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Drug traffic brings calls for patrols

Neighbors trade accusations at Pawleys forum

By Jackie R. Broach
Coastal Observer

Residents in a neighborhood off Waverly Road traded accusations this week at a forum set up by the Georgetown County Sheriff’s Office to address complaints about drug activity in the Pawleys Island area.

“I didn’t expect that,” Sheriff Lane Cribb said.

He was prepared for criticism of his office, and he got it from residents who said deputies aren’t visible enough and don’t do enough to target drug dealers.

However, residents of St. Christopher Estates offered conflicting views of the problem.

Betsy Powers said the neighborhood “is like an open-air market” for drug trafficking.

Marlene Foust said she sees cars flashing their headlights to signal drug deals. “You can see them get out of their cars and make transactions,” she said.

But Sherri Ashe said her sons and their friends are responsible for much of the traffic through the neighborhood, and said allegations of drug dealing directed at the cul de sac where she lives are false.

“My boys don’t do drugs,” she said. “My son’s friends are bringing him an Xbox game.”

“There are no drugs being sold off my porch,” said a woman who lives next door to the Ashes.

Ashe’s heated denial and a warning that the accusations could lead to a lawsuit prompted Assistant Sheriff Carter Weaver to lead a review of crime statistics for the area in order for tempers to cool.

Another resident, Robert Julian, said his job with a heating and cooling business requires him to be out at odd hours. “I see a lot of stuff going on. It looks quiet to me.”

He said he’d be willing to help set up a Crime Watch program.

The forum follows a meeting between St. Christopher Estates residents and County Council Member Glen O’Connell over the summer.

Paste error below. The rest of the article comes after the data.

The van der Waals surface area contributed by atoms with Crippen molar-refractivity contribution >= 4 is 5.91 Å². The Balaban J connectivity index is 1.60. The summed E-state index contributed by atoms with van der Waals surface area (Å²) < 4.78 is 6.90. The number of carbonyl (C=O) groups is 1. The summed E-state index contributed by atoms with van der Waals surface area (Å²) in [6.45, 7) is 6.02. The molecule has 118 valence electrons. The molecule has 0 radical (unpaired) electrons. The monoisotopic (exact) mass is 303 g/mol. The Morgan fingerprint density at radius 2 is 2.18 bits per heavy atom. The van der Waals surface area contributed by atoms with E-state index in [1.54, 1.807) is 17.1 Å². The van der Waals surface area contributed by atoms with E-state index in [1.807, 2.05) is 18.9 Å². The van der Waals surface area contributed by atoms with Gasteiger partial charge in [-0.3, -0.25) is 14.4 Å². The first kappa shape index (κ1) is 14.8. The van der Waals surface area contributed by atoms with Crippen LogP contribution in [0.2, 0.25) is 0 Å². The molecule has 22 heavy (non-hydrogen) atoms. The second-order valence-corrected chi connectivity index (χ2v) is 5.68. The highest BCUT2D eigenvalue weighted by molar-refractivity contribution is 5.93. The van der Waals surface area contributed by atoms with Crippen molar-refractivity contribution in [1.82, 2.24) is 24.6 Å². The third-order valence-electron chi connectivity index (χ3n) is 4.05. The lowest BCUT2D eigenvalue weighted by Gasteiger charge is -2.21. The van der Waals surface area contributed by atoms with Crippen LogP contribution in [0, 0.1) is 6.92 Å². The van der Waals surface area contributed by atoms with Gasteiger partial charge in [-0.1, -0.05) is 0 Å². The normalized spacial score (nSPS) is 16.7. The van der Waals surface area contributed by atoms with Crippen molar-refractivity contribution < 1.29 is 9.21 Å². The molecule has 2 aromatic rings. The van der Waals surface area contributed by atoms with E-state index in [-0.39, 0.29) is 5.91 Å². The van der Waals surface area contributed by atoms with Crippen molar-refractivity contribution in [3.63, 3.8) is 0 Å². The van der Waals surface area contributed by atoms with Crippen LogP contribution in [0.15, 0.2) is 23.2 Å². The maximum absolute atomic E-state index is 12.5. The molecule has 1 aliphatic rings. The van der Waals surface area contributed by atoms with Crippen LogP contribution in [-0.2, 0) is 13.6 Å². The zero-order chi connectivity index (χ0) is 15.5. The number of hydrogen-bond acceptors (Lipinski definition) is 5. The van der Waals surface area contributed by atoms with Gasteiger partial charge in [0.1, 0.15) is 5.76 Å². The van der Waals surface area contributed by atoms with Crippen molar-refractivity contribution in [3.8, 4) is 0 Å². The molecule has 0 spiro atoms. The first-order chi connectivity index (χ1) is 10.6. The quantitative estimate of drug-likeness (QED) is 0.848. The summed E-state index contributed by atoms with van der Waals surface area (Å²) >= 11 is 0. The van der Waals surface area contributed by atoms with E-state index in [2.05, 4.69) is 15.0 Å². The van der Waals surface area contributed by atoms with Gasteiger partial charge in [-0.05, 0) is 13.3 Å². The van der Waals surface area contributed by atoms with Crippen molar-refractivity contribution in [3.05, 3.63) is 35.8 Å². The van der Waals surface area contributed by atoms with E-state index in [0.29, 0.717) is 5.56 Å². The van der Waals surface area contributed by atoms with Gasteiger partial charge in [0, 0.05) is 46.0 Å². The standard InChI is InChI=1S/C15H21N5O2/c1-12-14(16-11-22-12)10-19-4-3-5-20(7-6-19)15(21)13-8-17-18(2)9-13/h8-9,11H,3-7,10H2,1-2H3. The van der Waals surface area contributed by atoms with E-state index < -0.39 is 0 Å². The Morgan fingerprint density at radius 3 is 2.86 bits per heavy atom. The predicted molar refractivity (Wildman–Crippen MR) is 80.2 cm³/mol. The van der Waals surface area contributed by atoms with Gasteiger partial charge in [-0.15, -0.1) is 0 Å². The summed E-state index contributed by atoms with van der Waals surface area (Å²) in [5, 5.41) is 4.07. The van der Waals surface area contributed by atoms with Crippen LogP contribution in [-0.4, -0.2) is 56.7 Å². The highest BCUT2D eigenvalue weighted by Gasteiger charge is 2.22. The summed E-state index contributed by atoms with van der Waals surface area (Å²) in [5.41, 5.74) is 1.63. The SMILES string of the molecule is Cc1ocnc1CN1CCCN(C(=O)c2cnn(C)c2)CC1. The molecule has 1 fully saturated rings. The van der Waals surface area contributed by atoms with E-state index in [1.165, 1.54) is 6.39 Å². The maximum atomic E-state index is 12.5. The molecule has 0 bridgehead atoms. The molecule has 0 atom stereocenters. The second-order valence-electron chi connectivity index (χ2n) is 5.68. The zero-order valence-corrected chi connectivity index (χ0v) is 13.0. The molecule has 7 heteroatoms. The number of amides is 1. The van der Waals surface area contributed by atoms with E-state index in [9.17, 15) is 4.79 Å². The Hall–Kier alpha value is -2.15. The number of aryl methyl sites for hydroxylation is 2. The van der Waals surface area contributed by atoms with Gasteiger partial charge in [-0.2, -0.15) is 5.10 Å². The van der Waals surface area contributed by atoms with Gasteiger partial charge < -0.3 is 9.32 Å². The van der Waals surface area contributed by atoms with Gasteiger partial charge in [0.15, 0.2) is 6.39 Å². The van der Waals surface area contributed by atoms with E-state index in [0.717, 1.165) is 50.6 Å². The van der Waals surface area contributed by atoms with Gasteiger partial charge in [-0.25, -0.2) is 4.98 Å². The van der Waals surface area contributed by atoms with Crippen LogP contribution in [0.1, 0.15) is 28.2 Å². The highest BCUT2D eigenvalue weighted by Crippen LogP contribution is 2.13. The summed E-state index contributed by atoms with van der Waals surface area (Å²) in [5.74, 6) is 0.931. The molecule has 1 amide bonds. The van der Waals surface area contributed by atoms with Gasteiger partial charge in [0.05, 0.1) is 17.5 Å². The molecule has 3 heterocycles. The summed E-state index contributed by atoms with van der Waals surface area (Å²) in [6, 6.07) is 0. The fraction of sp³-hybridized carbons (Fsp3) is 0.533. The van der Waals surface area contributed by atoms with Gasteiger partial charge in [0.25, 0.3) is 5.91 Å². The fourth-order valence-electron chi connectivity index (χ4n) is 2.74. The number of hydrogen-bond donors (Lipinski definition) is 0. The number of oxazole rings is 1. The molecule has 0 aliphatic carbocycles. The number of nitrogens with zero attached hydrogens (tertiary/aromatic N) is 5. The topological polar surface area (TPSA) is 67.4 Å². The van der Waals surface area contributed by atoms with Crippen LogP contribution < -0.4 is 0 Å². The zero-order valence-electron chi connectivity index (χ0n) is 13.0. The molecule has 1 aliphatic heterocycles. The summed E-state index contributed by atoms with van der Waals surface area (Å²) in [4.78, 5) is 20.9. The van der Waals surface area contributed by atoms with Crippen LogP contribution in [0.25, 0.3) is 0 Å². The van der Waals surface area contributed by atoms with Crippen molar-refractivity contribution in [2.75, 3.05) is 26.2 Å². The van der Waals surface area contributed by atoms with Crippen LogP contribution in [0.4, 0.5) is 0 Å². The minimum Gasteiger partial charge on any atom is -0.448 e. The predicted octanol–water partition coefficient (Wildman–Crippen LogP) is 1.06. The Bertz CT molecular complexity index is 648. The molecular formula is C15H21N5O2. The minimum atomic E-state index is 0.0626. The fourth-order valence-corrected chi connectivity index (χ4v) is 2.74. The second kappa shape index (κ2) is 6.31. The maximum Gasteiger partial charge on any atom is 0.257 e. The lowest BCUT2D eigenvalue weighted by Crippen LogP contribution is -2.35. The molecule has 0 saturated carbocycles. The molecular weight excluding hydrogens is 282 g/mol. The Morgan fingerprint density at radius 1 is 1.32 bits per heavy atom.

“They don’t feel that they have gotten the attention that they should,” O’Connell said. “Certainly the sheriff went out of his way to satisfy that concern.”

Debbie Owens, whose daughter and grandchildren live in St. Christopher Estates, said drug activity in the neighborhood has decreased since August. Some people whom she said were drug dealers have moved out.

Others have shifted their operations.

“It’s all slowed down some since this started,” Owens said.

She believes the key factor is visibility of deputies.

That’s a view shared by other Pawleys Island area residents.

“I don’t think the sheriff’s department has enough presence in the area,” said Louise Engelhardt, who lives on the north end of Parkersville Road.

She said cars creep through the neighborhood at all hours, and compared some houses to “a drive-in.”

“I never see a patrol car,” Engelhardt said.

Alice Young, who also lives in Parkersville, said she has complained for years about litter dumped on the road in front of her house. Nothing was done.

She still sees drug dealers in the area on her way to Bible study, she said.

“This community needs to be able to see you,” she told Cribb.

“It would help if they had a smile on their face,” said Norman Reid, a Parkerville resident.

Cribb said deputies do patrol the area, and said they also carry out undercover drug buys.

“I won’t say it keeps them from doing drugs, but keeps them out of that neighborhood,” he said.

But Young questioned whether the effort is aimed at the right target. “You’re not arresting the people who are bringing drugs into the neighborhood,” she said.

The people who get arrested are buyers who live in the neighborhood. “The people that are using it, get them some help,” Young said.

Cribb said his office has a list of 50 suspected dealers who are the subject of about 100 warrants.

“We don’t hear about it,” Young said.

“Well, you will,” Cribb replied.

Sheriff’s office records show there were 11 drug arrests in or around St. Christopher Estates in the last five years. Records of calls to 911 show there were only two made about drug activity during that time.

Powers said she and neighbors who share her concerns have called frequently. “I know we’re a pain in the neck,” she said.

Weaver urged residents to continue to call when they see problems.

“We’re going to have to make sure we’re communicating with people who have complaints a little better,” he said afterward.

The sheriff’s office is also developing a pay plan to present to County Council that will help retain deputies. Turnover in the ranks makes it difficult to create relationships with the community, Weaver said.

This week’s meeting was a good beginning, but talks need to continue, O’Connell said.

“These are good people; they seem to want to solve the problem,” he said.

Owens said she will continue to press the issue of drug enforcement. “It picks back up after everybody feels comfortable,” she said. “We know it’s not going to go away.”

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